Signing Your PowerShell Scripts


You receive the following error when attempting to run a custom PowerShell Scanner in PDQ Inventory or a PowerShell step in PDQ Deploy:

You cannot run this script on the current system. For more information about running scripts and setting execution policy, see about_Execution_Policies at



Like all PowerShell scripts, the scripts run by PDQ Inventory and PDQ Deploy are subject to your organization’s script execution policies. PDQ Inventory will attempt to run scripts with the -Bypass flag, but if your organization has set an execution policy of AllSigned through Group Policy then you will still need to sign your scripts for them to run successfully.



If you have an existing certificate authority within Active Directory, you can create and use a certificate there by creating a certificate request to that certificate authority. This requires both Domain Admin and Enterprise Admin access and for the Certification Authority role to be installed and configured on a server within your domain. Although a domain certificate authority offers an extra level of security and manageability to your certificates, doing so may not be available to all administrators and so we have chosen to demonstrate the creation of a self-signed certificate here.

To sign your scripts with a self-signed certificate, you will first need to create the script-signing certificate to sign with. This can be done using PowerShell. The following script will create a certificate and export the .cer file into your Documents folder as Scanner.cer. This certificate will be valid for one year from the moment it is created by default, but you can also use the -NotBefore and -NotAfter parameters in the first line if you'd like to specify a start and end date for the certificate's validity.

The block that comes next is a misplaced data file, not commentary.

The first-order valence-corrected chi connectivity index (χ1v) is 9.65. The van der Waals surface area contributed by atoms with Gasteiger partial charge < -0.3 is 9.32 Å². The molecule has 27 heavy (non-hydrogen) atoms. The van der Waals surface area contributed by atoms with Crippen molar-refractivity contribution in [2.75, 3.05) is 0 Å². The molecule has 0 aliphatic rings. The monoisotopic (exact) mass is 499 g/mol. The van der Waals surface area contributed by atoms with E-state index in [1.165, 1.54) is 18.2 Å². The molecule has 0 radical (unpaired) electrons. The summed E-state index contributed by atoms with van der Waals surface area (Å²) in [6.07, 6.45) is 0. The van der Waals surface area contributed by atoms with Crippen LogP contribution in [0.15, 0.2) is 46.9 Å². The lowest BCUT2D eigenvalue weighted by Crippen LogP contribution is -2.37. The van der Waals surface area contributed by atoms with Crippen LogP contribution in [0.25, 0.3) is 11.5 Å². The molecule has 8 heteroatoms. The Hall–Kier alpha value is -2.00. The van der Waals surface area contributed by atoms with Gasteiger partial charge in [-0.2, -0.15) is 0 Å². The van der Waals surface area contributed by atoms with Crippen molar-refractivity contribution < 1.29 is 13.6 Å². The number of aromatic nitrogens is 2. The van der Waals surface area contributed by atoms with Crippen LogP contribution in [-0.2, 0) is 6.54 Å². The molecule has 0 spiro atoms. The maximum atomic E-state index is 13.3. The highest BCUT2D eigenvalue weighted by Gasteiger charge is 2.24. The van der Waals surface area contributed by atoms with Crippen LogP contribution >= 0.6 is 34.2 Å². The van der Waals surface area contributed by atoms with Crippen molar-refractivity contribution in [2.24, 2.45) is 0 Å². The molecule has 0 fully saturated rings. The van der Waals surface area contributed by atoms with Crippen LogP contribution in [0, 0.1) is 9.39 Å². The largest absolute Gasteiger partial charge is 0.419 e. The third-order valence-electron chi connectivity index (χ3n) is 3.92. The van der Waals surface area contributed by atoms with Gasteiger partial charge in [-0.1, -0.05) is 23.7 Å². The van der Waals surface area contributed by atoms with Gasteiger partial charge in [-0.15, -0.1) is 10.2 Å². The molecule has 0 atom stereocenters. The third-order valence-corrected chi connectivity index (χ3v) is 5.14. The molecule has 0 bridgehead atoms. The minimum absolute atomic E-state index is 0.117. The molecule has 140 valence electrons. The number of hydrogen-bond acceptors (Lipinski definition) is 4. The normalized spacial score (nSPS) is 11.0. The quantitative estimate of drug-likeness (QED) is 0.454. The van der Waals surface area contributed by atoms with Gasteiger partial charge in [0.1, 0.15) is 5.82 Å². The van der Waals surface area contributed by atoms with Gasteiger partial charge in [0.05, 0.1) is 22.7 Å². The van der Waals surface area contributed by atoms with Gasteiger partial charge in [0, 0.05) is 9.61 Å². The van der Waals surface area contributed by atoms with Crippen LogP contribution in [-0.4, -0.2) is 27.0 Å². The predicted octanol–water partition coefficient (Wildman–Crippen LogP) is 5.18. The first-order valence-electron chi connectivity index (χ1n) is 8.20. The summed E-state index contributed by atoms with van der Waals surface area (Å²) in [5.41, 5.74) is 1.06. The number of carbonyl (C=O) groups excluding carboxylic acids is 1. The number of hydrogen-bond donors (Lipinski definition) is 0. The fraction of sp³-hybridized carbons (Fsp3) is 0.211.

$cert = New-SelfSignedCertificate -Subject "CN=CustomScannerCert" -Type CodeSigningCert -CertStoreLocation "Cert:\CurrentUser\My"
Export-Certificate -Cert $cert -FilePath "$env:homepath\Documents\Scanner.cer" -Type CERT

Once this certificate has been created, you can sign you script with the certificate using this line of PowerShell:

Set-AuthenticodeSignature <path to your script’s ps1 file> @(Get-ChildItem Cert:\CurrentUser\My -CodeSigningCert)[0]


That line of code will sign your script with the first code signing certificate found in the Cert:\CurrentUser\My certificate store, so if you have created multiple code signing certificates you will want to filter those results to ensure that the correct certificate is being used. If successful, you should see a signature block at the end of your script like this:


Now that the script has been signed, the only thing left to do is to install the certificate on your target machines. This is usually best done through Group Policy. You will want to import your certificate into both of the following locations within Group Policy to allow it to run without prompting for confirmation:

Computer Configuration > Policies > Windows Settings > Security Settings > Public Key Policies > Trusted Root Certification Authorities
Computer Configuration > Policies > Windows Settings > Security Settings > Public Key Policies > Trusted Publishers

Here is what the policy should look like:


Once the certificate has been imported into both of those locations and the group policy has been applied to your target machines, your custom PowerShell script should run correctly with any configured execution policy other than Restricted.


See Also

Article - All Signed PowerShell Execution Policy

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